Wednesday, November 28, 2012

How to Ski Powder


It’s not easy: the moment you steer off the groomed piste and into the deep stuff beyond. Fitness, technique, equipment, snow quality, mental attitude – they all contribute, and often in different ways on different days. Here's what WElove2ski had to say;

1. Go FAT

Not sure if your skis are right for the powder? Then get a fatter pair. Fat, rockered powder skis are where it’s at right now, and they’re a joy to ski in the deep stuff.
Having this much ski under your boot may look stupid – but the balance and stability you’ll get from such width will quickly convince you otherwise.
You should look for some rocker in your skis as well. A rockered ski is one that bends or rises more dramatically at the tip and tail – making it easier for the skier to float over the snow, and stay centered over the ski. (There’s a common misconception that rockered skis are impossible to turn on groomed snow, but if you get a pair with side-cut – a difference of about 20mm between the tip, waist, and tail – you’ll find the groomers a lot easier.)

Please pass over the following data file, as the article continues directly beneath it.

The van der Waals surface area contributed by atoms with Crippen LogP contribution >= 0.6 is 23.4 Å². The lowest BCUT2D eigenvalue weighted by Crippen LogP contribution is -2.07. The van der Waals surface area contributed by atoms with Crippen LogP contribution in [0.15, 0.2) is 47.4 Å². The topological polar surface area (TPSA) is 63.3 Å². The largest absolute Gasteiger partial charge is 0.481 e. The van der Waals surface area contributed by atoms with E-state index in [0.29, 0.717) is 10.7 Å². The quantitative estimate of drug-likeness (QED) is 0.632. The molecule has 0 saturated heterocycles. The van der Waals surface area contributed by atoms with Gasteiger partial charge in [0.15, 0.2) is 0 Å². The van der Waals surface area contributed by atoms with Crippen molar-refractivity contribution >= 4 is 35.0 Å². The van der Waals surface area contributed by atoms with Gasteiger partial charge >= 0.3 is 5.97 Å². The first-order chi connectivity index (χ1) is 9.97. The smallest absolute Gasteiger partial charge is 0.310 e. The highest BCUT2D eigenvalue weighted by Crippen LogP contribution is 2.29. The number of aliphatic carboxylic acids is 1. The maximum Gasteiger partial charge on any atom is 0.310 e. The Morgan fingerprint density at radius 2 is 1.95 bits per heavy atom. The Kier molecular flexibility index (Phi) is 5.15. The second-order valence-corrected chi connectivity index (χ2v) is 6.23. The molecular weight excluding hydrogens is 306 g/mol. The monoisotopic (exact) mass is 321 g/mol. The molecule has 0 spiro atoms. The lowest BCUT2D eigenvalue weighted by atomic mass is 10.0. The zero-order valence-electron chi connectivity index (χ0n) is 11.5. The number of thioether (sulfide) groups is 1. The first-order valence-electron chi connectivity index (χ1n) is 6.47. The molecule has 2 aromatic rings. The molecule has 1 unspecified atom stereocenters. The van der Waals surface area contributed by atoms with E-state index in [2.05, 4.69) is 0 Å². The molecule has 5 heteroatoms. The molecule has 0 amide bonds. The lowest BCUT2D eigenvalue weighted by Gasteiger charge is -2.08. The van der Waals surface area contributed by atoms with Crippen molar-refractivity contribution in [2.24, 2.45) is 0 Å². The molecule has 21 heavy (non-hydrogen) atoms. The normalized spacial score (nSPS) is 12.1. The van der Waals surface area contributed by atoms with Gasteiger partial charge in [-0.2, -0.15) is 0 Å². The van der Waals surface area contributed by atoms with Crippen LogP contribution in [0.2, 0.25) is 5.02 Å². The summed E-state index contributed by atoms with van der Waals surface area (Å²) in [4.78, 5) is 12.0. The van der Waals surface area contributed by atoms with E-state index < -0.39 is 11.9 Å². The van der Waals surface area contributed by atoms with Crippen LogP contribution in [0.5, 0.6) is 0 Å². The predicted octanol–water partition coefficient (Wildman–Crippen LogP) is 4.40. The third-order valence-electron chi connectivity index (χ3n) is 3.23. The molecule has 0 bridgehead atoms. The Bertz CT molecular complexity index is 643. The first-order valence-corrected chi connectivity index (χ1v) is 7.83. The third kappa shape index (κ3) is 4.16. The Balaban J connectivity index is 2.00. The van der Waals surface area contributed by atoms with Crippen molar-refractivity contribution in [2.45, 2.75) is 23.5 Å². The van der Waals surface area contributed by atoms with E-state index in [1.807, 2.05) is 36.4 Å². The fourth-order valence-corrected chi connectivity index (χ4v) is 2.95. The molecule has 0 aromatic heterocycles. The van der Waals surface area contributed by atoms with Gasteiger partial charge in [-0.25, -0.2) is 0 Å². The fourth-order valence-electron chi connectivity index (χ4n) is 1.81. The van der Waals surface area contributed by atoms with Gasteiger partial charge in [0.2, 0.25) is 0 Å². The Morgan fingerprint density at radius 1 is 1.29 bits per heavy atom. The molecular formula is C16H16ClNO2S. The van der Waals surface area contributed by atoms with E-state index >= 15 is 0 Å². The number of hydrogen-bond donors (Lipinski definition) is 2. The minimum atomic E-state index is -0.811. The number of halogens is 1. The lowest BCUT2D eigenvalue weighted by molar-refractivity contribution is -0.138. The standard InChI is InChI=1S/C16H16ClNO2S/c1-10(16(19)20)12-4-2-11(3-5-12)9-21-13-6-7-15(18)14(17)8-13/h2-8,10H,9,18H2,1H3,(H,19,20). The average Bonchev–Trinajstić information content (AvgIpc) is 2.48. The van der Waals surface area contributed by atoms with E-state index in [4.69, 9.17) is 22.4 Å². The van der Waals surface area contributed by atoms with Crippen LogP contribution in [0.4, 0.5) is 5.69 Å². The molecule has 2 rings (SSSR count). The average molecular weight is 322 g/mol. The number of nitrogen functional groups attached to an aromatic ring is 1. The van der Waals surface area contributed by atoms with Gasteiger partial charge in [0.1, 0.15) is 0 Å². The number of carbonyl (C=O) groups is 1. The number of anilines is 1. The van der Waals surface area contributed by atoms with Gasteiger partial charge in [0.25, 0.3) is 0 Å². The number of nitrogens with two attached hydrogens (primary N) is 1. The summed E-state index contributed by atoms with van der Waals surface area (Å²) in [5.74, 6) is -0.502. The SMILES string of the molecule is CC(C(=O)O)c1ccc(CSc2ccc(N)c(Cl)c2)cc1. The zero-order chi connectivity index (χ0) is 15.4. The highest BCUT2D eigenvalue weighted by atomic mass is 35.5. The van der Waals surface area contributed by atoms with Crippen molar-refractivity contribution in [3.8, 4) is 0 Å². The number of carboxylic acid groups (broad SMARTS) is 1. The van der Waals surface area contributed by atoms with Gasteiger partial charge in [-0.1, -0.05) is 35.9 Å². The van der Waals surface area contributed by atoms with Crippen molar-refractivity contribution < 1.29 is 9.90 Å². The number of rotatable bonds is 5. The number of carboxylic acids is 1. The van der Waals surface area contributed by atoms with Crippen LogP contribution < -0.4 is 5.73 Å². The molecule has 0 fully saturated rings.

2. Don’t Sit Back

Don’t lean back on your skis. Stop, lean forward, charge that mountain! New powder skis are built to tackle steeps and bumps head on, so why try to stop them? The technology is there to help. The rocker will make you float, the fatness will give you balance – all you have to do is learn to trust them both and they will change the way you ski!

3. Seek Out Your Line

There’s a big difference between seeking out a line and merely following one. Seeking is more active, more dynamic and ultimately more aggressive – and that’s crucial when it comes to skiing steep backcountry slopes, because the more hesitant you are, the more you’ll settle back on your skis and the less control you’ll have over them as a result.
By actively seeking out your line, you’ll change your mentality towards the slope, and your stance should improve as a result. You’ll be moving our weight forward, charging downhill, and finding your skis are much more manoeuvrable.
Actually, this approach works whether you’re learning how to ski on steep groomers or in the powder, so try it the next time you’re out, whatever the conditions. Remember – look ahead when you ski, and seek out your line!

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